Sources within Google have revealed that ads linked to Russia have been found on their various platforms, including YouTube and Gmail.
The company unofficially joins Facebook and Twitter in recent revelations of attempted election meddling by Kremlin-backed trolls who spent tens of thousands of dollars on ads in an attempt to spread disinformation. The Silicon Valley giant is in charge of the world's largest online advertising business, while YouTube is the largest online video website, with plenty of ad content viewed by millions each day.
While Google has not gone public with the revelations, they have been vocal about not being affected by the meddling on their platforms in the past. Google spokeswoman Andrea Faville told the Washington Post just last month that Google is "always monitoring for abuse or violations of our policies and we've seen no evidence this type of ad campaign was run on our platforms," but they agreed to do an internal investigation anyway.
On Monday, they released a statement saying: "We have a set of strict ads policies including limits on political ad targeting and prohibitions on targeting based on race and religion. We are taking a deeper look to investigate attempts to abuse our systems, working with researchers and other companies, and will provide assistance to ongoing inquiries."
While the problem doesn't appear to have been as widespread as the one affecting Facebook, which saw $100,000-worth of ads touting Donald Trump, Bernie Sanders, and Jill Stein, as well as ads promoting racial and immigrant animosity, it's no less alarming.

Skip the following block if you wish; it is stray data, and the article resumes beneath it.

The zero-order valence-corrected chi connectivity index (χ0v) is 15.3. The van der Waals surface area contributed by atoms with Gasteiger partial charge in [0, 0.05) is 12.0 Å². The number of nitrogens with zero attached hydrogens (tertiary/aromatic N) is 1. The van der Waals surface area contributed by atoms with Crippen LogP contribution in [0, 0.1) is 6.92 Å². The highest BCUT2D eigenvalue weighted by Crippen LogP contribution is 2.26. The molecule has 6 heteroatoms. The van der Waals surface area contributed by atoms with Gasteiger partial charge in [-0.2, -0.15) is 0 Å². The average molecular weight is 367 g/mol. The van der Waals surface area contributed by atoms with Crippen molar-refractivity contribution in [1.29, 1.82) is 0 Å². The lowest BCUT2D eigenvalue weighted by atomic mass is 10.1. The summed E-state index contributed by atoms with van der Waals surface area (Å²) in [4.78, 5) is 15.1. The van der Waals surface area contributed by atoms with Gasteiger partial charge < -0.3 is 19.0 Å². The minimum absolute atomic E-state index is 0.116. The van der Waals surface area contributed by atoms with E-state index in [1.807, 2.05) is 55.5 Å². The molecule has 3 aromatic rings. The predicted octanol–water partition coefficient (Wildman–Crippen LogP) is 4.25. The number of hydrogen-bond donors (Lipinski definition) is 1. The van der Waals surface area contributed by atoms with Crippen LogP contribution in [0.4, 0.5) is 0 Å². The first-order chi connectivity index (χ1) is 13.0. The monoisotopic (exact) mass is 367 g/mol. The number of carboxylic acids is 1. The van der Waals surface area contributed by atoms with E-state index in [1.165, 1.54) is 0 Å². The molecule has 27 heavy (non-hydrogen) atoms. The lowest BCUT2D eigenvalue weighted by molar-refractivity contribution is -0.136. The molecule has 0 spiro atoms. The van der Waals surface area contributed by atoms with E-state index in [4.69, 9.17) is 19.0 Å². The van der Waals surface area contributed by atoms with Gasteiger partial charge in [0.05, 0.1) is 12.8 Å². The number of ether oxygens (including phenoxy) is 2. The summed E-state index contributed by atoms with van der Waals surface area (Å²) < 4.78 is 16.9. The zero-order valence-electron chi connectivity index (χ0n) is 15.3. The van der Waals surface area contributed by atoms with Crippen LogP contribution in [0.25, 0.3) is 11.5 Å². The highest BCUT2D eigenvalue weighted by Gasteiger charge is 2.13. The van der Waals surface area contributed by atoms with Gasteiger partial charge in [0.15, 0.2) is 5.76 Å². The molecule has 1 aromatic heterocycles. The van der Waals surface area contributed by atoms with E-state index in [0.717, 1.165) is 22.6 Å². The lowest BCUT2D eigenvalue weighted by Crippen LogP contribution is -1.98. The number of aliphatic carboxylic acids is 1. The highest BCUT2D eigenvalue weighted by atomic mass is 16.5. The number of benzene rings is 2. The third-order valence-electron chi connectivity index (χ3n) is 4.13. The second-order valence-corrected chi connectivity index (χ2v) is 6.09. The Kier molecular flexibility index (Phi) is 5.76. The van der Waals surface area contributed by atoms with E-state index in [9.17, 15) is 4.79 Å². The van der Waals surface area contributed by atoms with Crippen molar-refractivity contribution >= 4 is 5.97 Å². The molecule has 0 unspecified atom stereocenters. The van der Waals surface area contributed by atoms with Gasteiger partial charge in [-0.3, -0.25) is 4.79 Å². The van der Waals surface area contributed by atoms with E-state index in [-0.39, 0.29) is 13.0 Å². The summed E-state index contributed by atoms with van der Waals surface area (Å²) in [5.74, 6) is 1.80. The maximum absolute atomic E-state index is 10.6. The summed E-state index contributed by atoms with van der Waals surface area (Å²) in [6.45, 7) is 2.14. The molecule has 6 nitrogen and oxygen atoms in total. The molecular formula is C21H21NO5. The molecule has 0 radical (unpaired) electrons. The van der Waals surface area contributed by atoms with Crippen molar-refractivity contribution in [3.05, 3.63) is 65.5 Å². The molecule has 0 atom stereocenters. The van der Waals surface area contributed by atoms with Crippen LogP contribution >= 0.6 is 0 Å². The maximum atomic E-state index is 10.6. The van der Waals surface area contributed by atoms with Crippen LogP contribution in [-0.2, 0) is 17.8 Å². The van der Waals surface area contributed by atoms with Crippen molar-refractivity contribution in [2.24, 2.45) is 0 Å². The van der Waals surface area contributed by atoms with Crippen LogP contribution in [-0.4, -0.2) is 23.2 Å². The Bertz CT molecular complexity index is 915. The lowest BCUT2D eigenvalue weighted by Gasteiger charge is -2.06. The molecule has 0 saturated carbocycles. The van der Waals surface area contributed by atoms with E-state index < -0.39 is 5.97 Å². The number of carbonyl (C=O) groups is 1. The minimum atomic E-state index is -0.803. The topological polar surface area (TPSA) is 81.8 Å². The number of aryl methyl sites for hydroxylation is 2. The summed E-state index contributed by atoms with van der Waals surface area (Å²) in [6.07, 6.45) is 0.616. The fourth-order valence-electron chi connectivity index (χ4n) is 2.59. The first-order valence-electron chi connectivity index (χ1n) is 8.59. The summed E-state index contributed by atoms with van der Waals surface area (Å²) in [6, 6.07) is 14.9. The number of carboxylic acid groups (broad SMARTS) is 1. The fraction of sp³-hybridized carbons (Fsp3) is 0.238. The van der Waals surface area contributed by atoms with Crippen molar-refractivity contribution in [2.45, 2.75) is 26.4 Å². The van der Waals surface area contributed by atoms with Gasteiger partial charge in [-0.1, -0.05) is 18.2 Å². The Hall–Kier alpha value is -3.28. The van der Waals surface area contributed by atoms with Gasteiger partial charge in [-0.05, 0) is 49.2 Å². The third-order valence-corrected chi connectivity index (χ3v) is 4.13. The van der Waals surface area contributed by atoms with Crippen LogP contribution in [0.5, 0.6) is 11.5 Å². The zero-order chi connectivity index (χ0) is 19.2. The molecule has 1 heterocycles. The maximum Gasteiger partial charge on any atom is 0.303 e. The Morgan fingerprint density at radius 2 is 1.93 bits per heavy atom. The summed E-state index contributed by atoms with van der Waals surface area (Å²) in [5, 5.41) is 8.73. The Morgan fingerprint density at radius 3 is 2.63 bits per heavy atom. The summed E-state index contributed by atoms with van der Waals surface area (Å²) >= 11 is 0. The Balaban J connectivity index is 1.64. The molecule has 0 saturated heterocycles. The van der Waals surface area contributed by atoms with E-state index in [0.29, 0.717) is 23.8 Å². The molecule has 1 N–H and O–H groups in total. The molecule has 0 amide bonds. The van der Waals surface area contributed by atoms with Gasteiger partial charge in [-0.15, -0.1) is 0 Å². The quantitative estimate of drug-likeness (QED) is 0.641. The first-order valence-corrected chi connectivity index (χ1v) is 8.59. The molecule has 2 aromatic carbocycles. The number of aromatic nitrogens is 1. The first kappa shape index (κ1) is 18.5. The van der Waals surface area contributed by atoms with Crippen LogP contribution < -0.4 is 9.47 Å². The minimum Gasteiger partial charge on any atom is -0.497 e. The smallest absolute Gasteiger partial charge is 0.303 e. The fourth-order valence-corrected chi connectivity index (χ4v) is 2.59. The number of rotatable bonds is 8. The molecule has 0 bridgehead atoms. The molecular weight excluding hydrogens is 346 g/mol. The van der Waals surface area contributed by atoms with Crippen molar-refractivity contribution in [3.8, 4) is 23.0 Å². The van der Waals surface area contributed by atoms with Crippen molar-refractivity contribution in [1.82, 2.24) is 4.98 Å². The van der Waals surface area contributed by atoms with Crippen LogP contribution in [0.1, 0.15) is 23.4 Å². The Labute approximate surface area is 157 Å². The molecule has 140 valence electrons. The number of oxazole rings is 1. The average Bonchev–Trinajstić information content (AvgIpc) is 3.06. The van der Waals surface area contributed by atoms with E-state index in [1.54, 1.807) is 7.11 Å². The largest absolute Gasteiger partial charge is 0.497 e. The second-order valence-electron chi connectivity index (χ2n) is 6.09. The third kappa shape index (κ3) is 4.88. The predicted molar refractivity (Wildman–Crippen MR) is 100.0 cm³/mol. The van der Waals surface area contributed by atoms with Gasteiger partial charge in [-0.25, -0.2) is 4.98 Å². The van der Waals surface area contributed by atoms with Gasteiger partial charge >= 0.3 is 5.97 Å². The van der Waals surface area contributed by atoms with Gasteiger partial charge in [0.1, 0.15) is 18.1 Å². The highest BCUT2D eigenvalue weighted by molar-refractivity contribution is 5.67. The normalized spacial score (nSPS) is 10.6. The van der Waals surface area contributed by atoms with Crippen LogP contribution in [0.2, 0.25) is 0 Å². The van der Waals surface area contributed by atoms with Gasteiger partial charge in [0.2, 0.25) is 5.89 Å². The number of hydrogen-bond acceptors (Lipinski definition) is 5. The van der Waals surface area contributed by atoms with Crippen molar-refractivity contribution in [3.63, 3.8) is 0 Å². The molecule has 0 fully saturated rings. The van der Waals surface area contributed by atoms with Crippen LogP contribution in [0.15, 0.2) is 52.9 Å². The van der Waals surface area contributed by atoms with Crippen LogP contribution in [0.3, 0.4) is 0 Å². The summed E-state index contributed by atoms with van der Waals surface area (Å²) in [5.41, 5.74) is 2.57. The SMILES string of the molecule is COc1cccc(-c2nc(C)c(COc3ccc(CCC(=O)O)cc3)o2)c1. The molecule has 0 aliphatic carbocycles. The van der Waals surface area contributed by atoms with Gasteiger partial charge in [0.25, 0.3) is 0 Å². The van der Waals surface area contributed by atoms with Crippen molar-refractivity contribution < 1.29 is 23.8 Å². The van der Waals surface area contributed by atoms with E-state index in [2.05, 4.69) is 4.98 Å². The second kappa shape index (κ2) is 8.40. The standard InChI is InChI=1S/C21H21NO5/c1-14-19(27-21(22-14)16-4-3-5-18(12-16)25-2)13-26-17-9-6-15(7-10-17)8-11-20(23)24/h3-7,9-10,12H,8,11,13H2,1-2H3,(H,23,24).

The ads appear to have come from sources other than the Internet Research Agency, a Kremlin-backed troll farm that controlled at least 470 Facebook profiles and pages, leading many to believe that the problem is more widespread than initially thought.
Facebook, which turned over around 3,000 IRA-linked ads to investigators, has even ramped up its investigation into an additional 2,200 ads that seem suspicious. "We also looked for ads that might have originated in Russia — even those with very weak signals of a connection and not associated with any known organized effort," they said last month. "This was a broad search, including, for instance, ads bought from accounts with US IP addresses but with the language set to Russian — even though they didn’t necessarily violate any policy or law. In this part of our review, we found approximately $50,000 in potentially politically related ad spending on roughly 2,200 ads."
And while Trump supporters find it hard to believe that ads could influence an election:
Many more are disturbed by the news:
Apparently nobody is immune:
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